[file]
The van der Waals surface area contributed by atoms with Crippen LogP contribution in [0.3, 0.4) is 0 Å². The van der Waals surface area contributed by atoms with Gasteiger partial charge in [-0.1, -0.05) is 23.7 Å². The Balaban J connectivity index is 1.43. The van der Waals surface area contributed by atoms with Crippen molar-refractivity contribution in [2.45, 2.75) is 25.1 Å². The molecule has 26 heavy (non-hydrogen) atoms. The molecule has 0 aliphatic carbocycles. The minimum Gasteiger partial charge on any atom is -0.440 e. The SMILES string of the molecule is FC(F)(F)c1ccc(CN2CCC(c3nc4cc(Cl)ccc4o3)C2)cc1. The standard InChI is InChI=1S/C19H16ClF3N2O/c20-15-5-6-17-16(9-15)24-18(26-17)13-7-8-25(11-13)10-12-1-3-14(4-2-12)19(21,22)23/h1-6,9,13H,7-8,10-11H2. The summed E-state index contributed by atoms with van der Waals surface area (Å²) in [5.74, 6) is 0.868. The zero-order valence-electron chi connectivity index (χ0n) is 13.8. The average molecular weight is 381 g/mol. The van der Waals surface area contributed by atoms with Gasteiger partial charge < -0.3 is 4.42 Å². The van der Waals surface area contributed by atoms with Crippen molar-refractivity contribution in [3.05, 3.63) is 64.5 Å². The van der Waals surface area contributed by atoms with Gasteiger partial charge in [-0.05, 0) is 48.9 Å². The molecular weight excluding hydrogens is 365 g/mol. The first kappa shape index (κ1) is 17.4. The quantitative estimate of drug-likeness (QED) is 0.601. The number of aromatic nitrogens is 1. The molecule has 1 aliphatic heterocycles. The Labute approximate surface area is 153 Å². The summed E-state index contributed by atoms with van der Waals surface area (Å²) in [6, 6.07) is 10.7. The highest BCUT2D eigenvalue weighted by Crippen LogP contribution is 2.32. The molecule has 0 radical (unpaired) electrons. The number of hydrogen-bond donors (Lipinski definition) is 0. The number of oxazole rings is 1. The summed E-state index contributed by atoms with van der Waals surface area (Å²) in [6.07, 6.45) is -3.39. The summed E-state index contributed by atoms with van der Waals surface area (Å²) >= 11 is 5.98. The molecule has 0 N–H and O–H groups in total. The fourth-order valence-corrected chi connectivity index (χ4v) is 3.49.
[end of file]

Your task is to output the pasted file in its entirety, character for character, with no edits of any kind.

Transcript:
The van der Waals surface area contributed by atoms with Crippen LogP contribution in [0.3, 0.4) is 0 Å². The van der Waals surface area contributed by atoms with Gasteiger partial charge in [-0.1, -0.05) is 23.7 Å². The Balaban J connectivity index is 1.43. The van der Waals surface area contributed by atoms with Crippen molar-refractivity contribution in [2.45, 2.75) is 25.1 Å². The molecule has 26 heavy (non-hydrogen) atoms. The molecule has 0 aliphatic carbocycles. The minimum Gasteiger partial charge on any atom is -0.440 e. The SMILES string of the molecule is FC(F)(F)c1ccc(CN2CCC(c3nc4cc(Cl)ccc4o3)C2)cc1. The standard InChI is InChI=1S/C19H16ClF3N2O/c20-15-5-6-17-16(9-15)24-18(26-17)13-7-8-25(11-13)10-12-1-3-14(4-2-12)19(21,22)23/h1-6,9,13H,7-8,10-11H2. The summed E-state index contributed by atoms with van der Waals surface area (Å²) in [5.74, 6) is 0.868. The zero-order valence-electron chi connectivity index (χ0n) is 13.8. The average molecular weight is 381 g/mol. The van der Waals surface area contributed by atoms with Gasteiger partial charge < -0.3 is 4.42 Å². The van der Waals surface area contributed by atoms with Crippen molar-refractivity contribution in [3.05, 3.63) is 64.5 Å². The van der Waals surface area contributed by atoms with Gasteiger partial charge in [-0.05, 0) is 48.9 Å². The molecular weight excluding hydrogens is 365 g/mol. The first kappa shape index (κ1) is 17.4. The quantitative estimate of drug-likeness (QED) is 0.601. The number of aromatic nitrogens is 1. The molecule has 1 aliphatic heterocycles. The Labute approximate surface area is 153 Å². The summed E-state index contributed by atoms with van der Waals surface area (Å²) in [6, 6.07) is 10.7. The highest BCUT2D eigenvalue weighted by Crippen LogP contribution is 2.32. The molecule has 0 radical (unpaired) electrons. The number of hydrogen-bond donors (Lipinski definition) is 0. The number of oxazole rings is 1. The summed E-state index contributed by atoms with van der Waals surface area (Å²) in [6.07, 6.45) is -3.39. The summed E-state index contributed by atoms with van der Waals surface area (Å²) >= 11 is 5.98. The molecule has 0 N–H and O–H groups in total. The fourth-order valence-corrected chi connectivity index (χ4v) is 3.49.